This episode was originally going to be the last of the series, and would have concluded with Kochanski being successfully resurrected as a "sort-of cliffhanger". The BBC electrician strike had disrupted the series production, but this gave Grant and Naylor time to re-think about an earlier script titled "Bodysnatcher", which was intended to be the second episode: the pair felt that "Bodysnatcher" was the weakest script of the six, and also suffered because they had not actually written an ending for it. Rob and Doug took the idea from "Bodysnatcher" of two Listers (i.e. him and his hologram) not getting along, and adapted it into the idea of having two Rimmers together. So the ending of "Confidence and Paranoia" was changed to have a duplicate of Rimmer resurrected instead, and this cliffhanger continued into the series finale "Me²".[4]

Cultural references[edit]

  • Film references include The Wizard of Oz whose Munchkins are mentioned.[10]
  • The Alien tagline is also parodied "In space, no one can hear you cha-cha-cha".[11]
  • To relieve his boredom, Holly deletes his memory banks of all Agatha Christie's novels and then gets intensely involved with reading Hercule Poirot novels; he mentions a mystery that he is reading which features him speculating that "they all did it".

Reception[edit]

The episode was originally broadcast on the British television channel BBC2 on 14 March 1988 in the 9:00pm evening time slot.[2] Although the pilot episode "The End" drew in over five million viewers, this figure was now tailing off as the series progressed.[12] The episode was considered to be one of the weakest from the first series by Red Dwarf Smegazine readers — it came in 28th place with 0.2% of the votes.[5]

Re-mastered[edit]

The remastering of Series I to III was carried out during the late 1990s.[13] Changes throughout the series included replacement of the opening credits,[14] giving the picture a colour grade and filmising,[15] computer generated special effects of Red Dwarf[16] and many more visual and audio enhancements.[16] Changes specific to "Confidence and Paranoia" include a new recorded Holly joke to replace the opening 'post office worker' gag, dramatic music cue added to Lister's collapse due to the mutated illness and a CGI scene of Red Dwarf travelling through the dust storm.[17]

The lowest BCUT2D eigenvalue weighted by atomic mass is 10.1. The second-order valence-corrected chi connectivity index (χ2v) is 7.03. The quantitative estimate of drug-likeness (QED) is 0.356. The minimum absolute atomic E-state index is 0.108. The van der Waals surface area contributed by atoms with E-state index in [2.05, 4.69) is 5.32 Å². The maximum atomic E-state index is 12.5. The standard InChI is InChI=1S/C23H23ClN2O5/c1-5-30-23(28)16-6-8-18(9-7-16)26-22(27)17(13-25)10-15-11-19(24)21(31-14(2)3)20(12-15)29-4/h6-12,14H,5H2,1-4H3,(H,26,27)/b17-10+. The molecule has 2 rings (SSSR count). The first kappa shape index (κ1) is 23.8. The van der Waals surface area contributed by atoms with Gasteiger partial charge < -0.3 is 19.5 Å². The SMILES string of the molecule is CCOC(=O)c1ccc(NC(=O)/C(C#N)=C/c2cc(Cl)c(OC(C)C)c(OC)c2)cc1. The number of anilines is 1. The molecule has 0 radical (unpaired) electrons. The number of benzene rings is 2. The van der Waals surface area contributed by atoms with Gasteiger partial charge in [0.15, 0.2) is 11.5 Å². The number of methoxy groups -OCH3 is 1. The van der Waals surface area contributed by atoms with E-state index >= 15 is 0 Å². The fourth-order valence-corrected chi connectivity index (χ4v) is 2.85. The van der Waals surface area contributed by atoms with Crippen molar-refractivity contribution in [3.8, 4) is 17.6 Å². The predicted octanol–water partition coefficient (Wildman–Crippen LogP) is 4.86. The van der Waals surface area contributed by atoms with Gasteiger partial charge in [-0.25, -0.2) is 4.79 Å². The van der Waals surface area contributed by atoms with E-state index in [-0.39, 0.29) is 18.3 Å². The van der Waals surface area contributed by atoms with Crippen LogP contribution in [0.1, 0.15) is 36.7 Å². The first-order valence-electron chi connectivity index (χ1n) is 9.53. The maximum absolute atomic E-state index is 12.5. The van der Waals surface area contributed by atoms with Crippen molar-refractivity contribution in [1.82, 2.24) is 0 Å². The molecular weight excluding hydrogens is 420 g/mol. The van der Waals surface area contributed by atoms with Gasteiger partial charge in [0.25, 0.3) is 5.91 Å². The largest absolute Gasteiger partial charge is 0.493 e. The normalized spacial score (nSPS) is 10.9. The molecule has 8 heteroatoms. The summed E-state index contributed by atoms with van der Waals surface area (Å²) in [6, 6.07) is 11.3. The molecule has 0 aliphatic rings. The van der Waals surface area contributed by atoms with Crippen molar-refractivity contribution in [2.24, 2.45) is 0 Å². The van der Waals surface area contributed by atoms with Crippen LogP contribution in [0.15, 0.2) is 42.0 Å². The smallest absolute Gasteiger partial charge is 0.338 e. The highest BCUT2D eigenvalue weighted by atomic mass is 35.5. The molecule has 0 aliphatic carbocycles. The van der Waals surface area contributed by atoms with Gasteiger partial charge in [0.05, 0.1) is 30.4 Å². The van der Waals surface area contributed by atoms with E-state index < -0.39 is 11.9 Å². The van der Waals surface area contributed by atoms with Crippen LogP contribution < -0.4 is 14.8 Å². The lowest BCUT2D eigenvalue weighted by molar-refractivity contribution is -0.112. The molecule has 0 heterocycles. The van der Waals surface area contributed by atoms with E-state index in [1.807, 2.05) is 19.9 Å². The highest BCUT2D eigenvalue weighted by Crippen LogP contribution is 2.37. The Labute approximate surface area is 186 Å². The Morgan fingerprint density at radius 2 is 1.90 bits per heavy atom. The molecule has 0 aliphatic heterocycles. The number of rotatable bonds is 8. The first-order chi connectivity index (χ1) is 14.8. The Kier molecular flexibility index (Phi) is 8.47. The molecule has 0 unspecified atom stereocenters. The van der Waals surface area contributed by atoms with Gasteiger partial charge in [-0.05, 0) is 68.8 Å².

Notes[edit]

  1. ^ "British Sitcom Guide — Red Dwarf — Series 1". British Comedy Guide. Retrieved 2008-01-31. 
  2. ^ a b "BBC Programme Catalogue RED DWARF — CONFIDENCE AND PARANOIA". BBC. Retrieved 2007-12-05. 
  3. ^ "Red Dwarf Confidence and Paranoia (1988) Full cast and crew". www.imdb.com. Retrieved 2008-01-22. 
  4. ^ a b c Episode Guide: series 1, episode 5: Confidence and Paranoia, Red Dwarf Smegazine, volume 2 issue 5, September 1993, Fleetway Editions Ltd, ISSN 0965-5603
  5. ^ a b Episode Survey Results, Red Dwarf Smegazine, issue 10, December 1992, Fleetway Editions Ltd, ISSN 0965-5603
  6. ^ "Sci-Fi-London Film Festival — The Bodysnatcher Collection". www.sci-fi-london.com. Retrieved 2008-01-30. 
  7. ^ Howarth & Lyons (1993) p. 49.
  8. ^ Howarth & Lyons (1993) p. 50.
  9. ^ "Series I Effects". www.reddwarf.co.uk. Archived from the original on 2008-01-19. Retrieved 2008-02-11. 
  10. ^ "Confidence and Paranoia movie connections". www.imdb.com. Retrieved 2008-01-08. 
  11. ^ "Red Dwarf movie connections". www.imdb.com. Retrieved 2008-01-08. 
  12. ^ Howarth & Lyons (1993) p. 8-9.
  13. ^ "Remasters of the Universe". www.reddwarf.co.uk. Archived from the original on 2008-01-04. Retrieved 2008-01-28. 
  14. ^ "Red Dwarf Series I Remastering". www.reddwarf.co.uk. Archived from the original on 2008-01-18. Retrieved 2008-01-30. 
  15. ^ Remastering Crew (2007). The End Re-Mastered DVD Commentary (DVD). Bodysnatcher DVD Boxset disc 1: BBC. 
  16. ^ a b Remastering Crew (2007). 'Re-Dwarf' Documentary (DVD). Bodysnatcher DVD Boxset disc 1: BBC. 
  17. ^ Remastering Crew (2007). Confidence and Paranoia Re-Mastered text commentary (DVD). Bodysnatcher DVD Boxset disc 1: BBC. 

References[edit]

  • Howarth, Chris; Steve Lyons (1993). Red Dwarf Programme Guide. Virgin Books. ISBN 0-86369-682-1. 

External links[edit]